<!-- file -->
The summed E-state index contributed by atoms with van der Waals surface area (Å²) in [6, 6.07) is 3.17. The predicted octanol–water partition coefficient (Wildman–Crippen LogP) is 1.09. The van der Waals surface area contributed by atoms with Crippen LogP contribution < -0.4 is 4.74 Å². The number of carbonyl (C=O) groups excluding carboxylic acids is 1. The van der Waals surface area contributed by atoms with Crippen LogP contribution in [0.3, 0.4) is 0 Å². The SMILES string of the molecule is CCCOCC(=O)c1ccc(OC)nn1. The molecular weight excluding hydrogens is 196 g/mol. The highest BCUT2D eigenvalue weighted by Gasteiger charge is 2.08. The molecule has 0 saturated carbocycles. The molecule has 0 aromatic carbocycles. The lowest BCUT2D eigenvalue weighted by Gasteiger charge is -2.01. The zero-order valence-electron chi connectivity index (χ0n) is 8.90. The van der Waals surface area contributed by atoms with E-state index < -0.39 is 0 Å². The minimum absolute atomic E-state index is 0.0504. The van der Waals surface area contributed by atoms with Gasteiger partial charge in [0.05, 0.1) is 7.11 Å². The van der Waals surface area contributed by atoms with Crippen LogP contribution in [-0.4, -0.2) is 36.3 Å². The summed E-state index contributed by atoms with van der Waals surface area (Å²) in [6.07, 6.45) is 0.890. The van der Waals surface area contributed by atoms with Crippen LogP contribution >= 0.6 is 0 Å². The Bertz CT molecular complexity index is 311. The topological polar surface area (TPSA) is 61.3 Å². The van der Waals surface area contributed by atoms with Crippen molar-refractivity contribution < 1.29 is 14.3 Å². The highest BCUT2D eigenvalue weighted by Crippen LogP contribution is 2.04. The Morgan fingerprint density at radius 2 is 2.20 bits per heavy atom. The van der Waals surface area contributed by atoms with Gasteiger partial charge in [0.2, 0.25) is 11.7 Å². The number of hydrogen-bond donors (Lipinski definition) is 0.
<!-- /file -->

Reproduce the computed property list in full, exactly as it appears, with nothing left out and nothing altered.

The summed E-state index contributed by atoms with van der Waals surface area (Å²) in [6, 6.07) is 3.17. The predicted octanol–water partition coefficient (Wildman–Crippen LogP) is 1.09. The van der Waals surface area contributed by atoms with Crippen LogP contribution < -0.4 is 4.74 Å². The number of carbonyl (C=O) groups excluding carboxylic acids is 1. The van der Waals surface area contributed by atoms with Crippen LogP contribution in [0.3, 0.4) is 0 Å². The SMILES string of the molecule is CCCOCC(=O)c1ccc(OC)nn1. The molecular weight excluding hydrogens is 196 g/mol. The highest BCUT2D eigenvalue weighted by Gasteiger charge is 2.08. The molecule has 0 saturated carbocycles. The molecule has 0 aromatic carbocycles. The lowest BCUT2D eigenvalue weighted by Gasteiger charge is -2.01. The zero-order valence-electron chi connectivity index (χ0n) is 8.90. The van der Waals surface area contributed by atoms with E-state index < -0.39 is 0 Å². The minimum absolute atomic E-state index is 0.0504. The van der Waals surface area contributed by atoms with Gasteiger partial charge in [0.05, 0.1) is 7.11 Å². The van der Waals surface area contributed by atoms with Crippen LogP contribution in [-0.4, -0.2) is 36.3 Å². The summed E-state index contributed by atoms with van der Waals surface area (Å²) in [6.07, 6.45) is 0.890. The van der Waals surface area contributed by atoms with Crippen LogP contribution >= 0.6 is 0 Å². The Bertz CT molecular complexity index is 311. The topological polar surface area (TPSA) is 61.3 Å². The van der Waals surface area contributed by atoms with Crippen molar-refractivity contribution < 1.29 is 14.3 Å². The highest BCUT2D eigenvalue weighted by Crippen LogP contribution is 2.04. The Morgan fingerprint density at radius 2 is 2.20 bits per heavy atom. The van der Waals surface area contributed by atoms with Gasteiger partial charge in [0.2, 0.25) is 11.7 Å². The number of hydrogen-bond donors (Lipinski definition) is 0.